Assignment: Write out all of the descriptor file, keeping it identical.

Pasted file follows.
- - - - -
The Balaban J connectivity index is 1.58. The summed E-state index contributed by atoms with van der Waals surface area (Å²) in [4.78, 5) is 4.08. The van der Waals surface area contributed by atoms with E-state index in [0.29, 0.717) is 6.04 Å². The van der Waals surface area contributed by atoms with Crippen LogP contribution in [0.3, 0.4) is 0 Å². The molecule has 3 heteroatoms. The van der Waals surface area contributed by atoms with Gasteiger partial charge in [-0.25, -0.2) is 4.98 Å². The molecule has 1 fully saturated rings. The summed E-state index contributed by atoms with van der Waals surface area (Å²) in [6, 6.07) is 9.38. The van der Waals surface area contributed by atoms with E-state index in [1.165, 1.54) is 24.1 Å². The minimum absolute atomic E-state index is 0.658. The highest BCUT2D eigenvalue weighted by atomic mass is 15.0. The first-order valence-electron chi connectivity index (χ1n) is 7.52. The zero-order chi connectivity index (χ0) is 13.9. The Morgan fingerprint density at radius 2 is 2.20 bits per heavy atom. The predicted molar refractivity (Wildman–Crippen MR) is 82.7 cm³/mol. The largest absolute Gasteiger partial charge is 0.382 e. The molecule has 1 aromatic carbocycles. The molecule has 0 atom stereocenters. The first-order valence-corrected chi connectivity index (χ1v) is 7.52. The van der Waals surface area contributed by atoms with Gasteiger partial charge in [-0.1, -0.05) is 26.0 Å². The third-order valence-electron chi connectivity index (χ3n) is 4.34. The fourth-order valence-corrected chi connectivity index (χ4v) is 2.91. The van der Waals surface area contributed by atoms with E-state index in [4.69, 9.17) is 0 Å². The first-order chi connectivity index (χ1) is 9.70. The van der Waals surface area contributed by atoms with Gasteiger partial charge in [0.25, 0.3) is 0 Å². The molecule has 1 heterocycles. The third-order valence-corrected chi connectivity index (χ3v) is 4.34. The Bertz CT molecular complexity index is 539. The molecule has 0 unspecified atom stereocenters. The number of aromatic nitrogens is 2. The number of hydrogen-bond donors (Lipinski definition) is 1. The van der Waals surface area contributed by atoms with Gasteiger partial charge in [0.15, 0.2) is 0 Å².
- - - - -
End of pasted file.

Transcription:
The Balaban J connectivity index is 1.58. The summed E-state index contributed by atoms with van der Waals surface area (Å²) in [4.78, 5) is 4.08. The van der Waals surface area contributed by atoms with E-state index in [0.29, 0.717) is 6.04 Å². The van der Waals surface area contributed by atoms with Crippen LogP contribution in [0.3, 0.4) is 0 Å². The molecule has 3 heteroatoms. The van der Waals surface area contributed by atoms with Gasteiger partial charge in [-0.25, -0.2) is 4.98 Å². The molecule has 1 fully saturated rings. The summed E-state index contributed by atoms with van der Waals surface area (Å²) in [6, 6.07) is 9.38. The van der Waals surface area contributed by atoms with E-state index in [1.165, 1.54) is 24.1 Å². The minimum absolute atomic E-state index is 0.658. The highest BCUT2D eigenvalue weighted by atomic mass is 15.0. The first-order valence-electron chi connectivity index (χ1n) is 7.52. The zero-order chi connectivity index (χ0) is 13.9. The Morgan fingerprint density at radius 2 is 2.20 bits per heavy atom. The predicted molar refractivity (Wildman–Crippen MR) is 82.7 cm³/mol. The largest absolute Gasteiger partial charge is 0.382 e. The molecule has 1 aromatic carbocycles. The molecule has 0 atom stereocenters. The first-order valence-corrected chi connectivity index (χ1v) is 7.52. The van der Waals surface area contributed by atoms with Gasteiger partial charge in [-0.1, -0.05) is 26.0 Å². The third-order valence-electron chi connectivity index (χ3n) is 4.34. The fourth-order valence-corrected chi connectivity index (χ4v) is 2.91. The van der Waals surface area contributed by atoms with E-state index in [4.69, 9.17) is 0 Å². The first-order chi connectivity index (χ1) is 9.70. The van der Waals surface area contributed by atoms with Gasteiger partial charge in [0.25, 0.3) is 0 Å². The molecule has 1 heterocycles. The third-order valence-corrected chi connectivity index (χ3v) is 4.34. The Bertz CT molecular complexity index is 539. The molecule has 0 unspecified atom stereocenters. The number of aromatic nitrogens is 2. The number of hydrogen-bond donors (Lipinski definition) is 1. The van der Waals surface area contributed by atoms with Gasteiger partial charge in [0.15, 0.2) is 0 Å².